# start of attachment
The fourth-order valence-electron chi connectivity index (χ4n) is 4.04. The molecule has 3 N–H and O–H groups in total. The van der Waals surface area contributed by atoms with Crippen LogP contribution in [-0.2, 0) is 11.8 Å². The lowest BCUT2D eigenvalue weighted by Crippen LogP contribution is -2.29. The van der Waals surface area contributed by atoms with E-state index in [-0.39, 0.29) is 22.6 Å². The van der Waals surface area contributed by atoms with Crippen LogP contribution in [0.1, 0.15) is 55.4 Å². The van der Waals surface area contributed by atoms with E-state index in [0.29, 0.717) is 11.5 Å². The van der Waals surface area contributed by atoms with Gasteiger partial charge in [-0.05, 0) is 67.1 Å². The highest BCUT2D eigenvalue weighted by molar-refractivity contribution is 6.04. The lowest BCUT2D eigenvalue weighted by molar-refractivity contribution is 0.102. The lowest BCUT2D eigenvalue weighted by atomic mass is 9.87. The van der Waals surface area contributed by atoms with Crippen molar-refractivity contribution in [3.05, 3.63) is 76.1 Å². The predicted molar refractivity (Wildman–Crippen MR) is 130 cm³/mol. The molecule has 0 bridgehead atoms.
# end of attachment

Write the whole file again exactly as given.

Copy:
The fourth-order valence-electron chi connectivity index (χ4n) is 4.04. The molecule has 3 N–H and O–H groups in total. The van der Waals surface area contributed by atoms with Crippen LogP contribution in [-0.2, 0) is 11.8 Å². The lowest BCUT2D eigenvalue weighted by Crippen LogP contribution is -2.29. The van der Waals surface area contributed by atoms with E-state index in [-0.39, 0.29) is 22.6 Å². The van der Waals surface area contributed by atoms with Crippen LogP contribution in [0.1, 0.15) is 55.4 Å². The van der Waals surface area contributed by atoms with E-state index in [0.29, 0.717) is 11.5 Å². The van der Waals surface area contributed by atoms with Gasteiger partial charge in [-0.05, 0) is 67.1 Å². The highest BCUT2D eigenvalue weighted by molar-refractivity contribution is 6.04. The lowest BCUT2D eigenvalue weighted by molar-refractivity contribution is 0.102. The lowest BCUT2D eigenvalue weighted by atomic mass is 9.87. The van der Waals surface area contributed by atoms with Crippen molar-refractivity contribution in [3.05, 3.63) is 76.1 Å². The predicted molar refractivity (Wildman–Crippen MR) is 130 cm³/mol. The molecule has 0 bridgehead atoms.